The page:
For most Americans, today is just another Tuesday. But for many of us here on the Gulf Coast, this is the happiest day of the year: Mardi Gras.
Just in time for Fat Tuesday, we’ve received a special gift to celebrate the season. The fine folks at the University of West Florida archives and West Florida History Center have given us an exclusive look at some very rare artist drawings for Pensacola’s first Mardi Gras floats at the turn of the 20th century.
Literally meaning “Fat Tuesday,” Mardi Gras is the culmination of a weeks-long Carnival season that ends on Ash Wednesday. It’s that period of revelry prior to the solemn and penitential season of Lent, was first celebrated in Pensacola during the 19th century. Alongside New Orleans and Mobile, the Pensacola tradition is among the oldest celebrated in the country.
As early as 1838, Pensacolians donned in masks and attired in costumes celebrated on Shrove Tuesday. It was not until 1900 however, that the first organized Mardi Gras celebration was held in America’s 1st Settlement.
While impromptu foot and horseback parades had been a regular Pensacola occurrence for decades, it was in 1900 that the first “krewe” — private groups with semi-mythological namesakes that organize thematic parades — was established.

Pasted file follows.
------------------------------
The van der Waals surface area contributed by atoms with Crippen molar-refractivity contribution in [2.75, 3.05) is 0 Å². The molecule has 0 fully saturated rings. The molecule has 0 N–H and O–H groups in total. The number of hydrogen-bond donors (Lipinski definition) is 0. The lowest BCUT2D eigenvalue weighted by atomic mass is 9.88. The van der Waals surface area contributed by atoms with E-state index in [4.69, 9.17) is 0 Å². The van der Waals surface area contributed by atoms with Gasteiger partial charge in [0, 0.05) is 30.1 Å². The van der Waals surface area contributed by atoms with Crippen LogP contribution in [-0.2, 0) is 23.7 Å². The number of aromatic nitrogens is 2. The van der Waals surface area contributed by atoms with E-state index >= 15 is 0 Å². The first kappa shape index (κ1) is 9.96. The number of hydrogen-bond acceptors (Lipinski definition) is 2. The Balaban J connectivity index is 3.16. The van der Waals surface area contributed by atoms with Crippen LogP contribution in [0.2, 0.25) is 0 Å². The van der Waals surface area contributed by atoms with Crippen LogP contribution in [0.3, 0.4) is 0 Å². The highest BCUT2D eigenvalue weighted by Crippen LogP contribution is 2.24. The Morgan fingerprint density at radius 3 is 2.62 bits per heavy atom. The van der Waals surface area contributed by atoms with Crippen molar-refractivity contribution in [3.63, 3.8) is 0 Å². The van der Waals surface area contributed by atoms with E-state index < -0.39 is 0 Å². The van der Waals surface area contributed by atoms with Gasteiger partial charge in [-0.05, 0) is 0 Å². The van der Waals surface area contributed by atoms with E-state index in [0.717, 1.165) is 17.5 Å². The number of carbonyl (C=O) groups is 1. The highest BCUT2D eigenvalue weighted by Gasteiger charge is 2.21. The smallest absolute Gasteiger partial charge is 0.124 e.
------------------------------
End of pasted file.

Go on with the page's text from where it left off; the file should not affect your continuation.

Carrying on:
These are some of the sketches by famed Pensacola artist Theodore Weber, who was a Mardi Gras float designer in Pensacola in the early 1900s.
The float designs depict legendary themes including Cerberus, the three-headed dog guarding the gates of Hades; the Aurora Borealis; the Genii of the Fountains, Blessed with an Abundance of Water; and Inferno, based on Dante.
Weber was born in Cologne, Germany and immigrated to America in 1870 by way of New York City. Trained as a member of an opera troupe, he moved to Pensacola around 1882 and worked as an artist for the rest of his life.
In Pensacola, he excelled as a painter. Some of his work includes designing the interior of the Tarragona theater, Redeemer Lutheran Church, and the landmark Pensacola Opera House at Government and Adams streets.
UWF Archivist Dean DeBolt says more research will be needed to determine if the floats were actually built but several 1904 newspaper clippings note a float described as “The Naiads, Guardians of the Springs, with water gushing from a rock with a great frog and 2 snails sat on a mossy bank” which matches in concept, at least one of the drawings.
Either way, these incredible drawings show just how great of an artist Weber was.